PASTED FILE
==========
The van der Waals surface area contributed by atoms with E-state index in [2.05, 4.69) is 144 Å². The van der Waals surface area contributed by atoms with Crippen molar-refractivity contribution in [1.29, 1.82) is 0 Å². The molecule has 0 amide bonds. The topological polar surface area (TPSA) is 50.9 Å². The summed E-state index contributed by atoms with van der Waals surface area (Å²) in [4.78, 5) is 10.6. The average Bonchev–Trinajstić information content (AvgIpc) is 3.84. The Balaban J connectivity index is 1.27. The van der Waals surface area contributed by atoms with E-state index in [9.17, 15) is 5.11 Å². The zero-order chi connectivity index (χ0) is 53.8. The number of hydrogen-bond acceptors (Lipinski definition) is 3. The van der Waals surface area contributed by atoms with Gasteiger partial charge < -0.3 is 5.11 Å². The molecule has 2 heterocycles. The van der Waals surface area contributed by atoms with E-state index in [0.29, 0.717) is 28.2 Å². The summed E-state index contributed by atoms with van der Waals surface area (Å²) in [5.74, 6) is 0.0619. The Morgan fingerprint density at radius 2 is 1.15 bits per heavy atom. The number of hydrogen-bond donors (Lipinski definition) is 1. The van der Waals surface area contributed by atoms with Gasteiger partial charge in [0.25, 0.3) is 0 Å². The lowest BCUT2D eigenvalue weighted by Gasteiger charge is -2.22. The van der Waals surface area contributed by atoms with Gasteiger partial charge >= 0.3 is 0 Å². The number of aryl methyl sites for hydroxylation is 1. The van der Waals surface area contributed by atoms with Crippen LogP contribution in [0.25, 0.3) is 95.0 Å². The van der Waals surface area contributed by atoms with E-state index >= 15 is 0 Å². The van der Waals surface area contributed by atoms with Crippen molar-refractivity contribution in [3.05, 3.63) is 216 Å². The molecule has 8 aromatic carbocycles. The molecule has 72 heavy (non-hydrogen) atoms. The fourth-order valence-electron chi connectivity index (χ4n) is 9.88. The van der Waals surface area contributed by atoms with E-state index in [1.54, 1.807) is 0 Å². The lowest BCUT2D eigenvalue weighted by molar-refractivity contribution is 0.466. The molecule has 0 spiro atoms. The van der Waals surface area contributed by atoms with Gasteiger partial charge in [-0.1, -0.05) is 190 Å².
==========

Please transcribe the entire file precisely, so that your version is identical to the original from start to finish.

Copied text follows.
The van der Waals surface area contributed by atoms with E-state index in [2.05, 4.69) is 144 Å². The van der Waals surface area contributed by atoms with Crippen molar-refractivity contribution in [1.29, 1.82) is 0 Å². The molecule has 0 amide bonds. The topological polar surface area (TPSA) is 50.9 Å². The summed E-state index contributed by atoms with van der Waals surface area (Å²) in [4.78, 5) is 10.6. The average Bonchev–Trinajstić information content (AvgIpc) is 3.84. The Balaban J connectivity index is 1.27. The van der Waals surface area contributed by atoms with E-state index in [9.17, 15) is 5.11 Å². The zero-order chi connectivity index (χ0) is 53.8. The number of hydrogen-bond acceptors (Lipinski definition) is 3. The van der Waals surface area contributed by atoms with Gasteiger partial charge < -0.3 is 5.11 Å². The molecule has 2 heterocycles. The van der Waals surface area contributed by atoms with E-state index in [0.29, 0.717) is 28.2 Å². The summed E-state index contributed by atoms with van der Waals surface area (Å²) in [5.74, 6) is 0.0619. The Morgan fingerprint density at radius 2 is 1.15 bits per heavy atom. The number of hydrogen-bond donors (Lipinski definition) is 1. The van der Waals surface area contributed by atoms with Gasteiger partial charge in [0.25, 0.3) is 0 Å². The lowest BCUT2D eigenvalue weighted by Gasteiger charge is -2.22. The van der Waals surface area contributed by atoms with Gasteiger partial charge >= 0.3 is 0 Å². The number of aryl methyl sites for hydroxylation is 1. The van der Waals surface area contributed by atoms with Crippen LogP contribution in [0.25, 0.3) is 95.0 Å². The van der Waals surface area contributed by atoms with E-state index >= 15 is 0 Å². The van der Waals surface area contributed by atoms with Crippen molar-refractivity contribution in [3.05, 3.63) is 216 Å². The molecule has 8 aromatic carbocycles. The molecule has 72 heavy (non-hydrogen) atoms. The fourth-order valence-electron chi connectivity index (χ4n) is 9.88. The van der Waals surface area contributed by atoms with E-state index in [1.54, 1.807) is 0 Å². The lowest BCUT2D eigenvalue weighted by molar-refractivity contribution is 0.466. The molecule has 0 spiro atoms. The van der Waals surface area contributed by atoms with Gasteiger partial charge in [-0.1, -0.05) is 190 Å².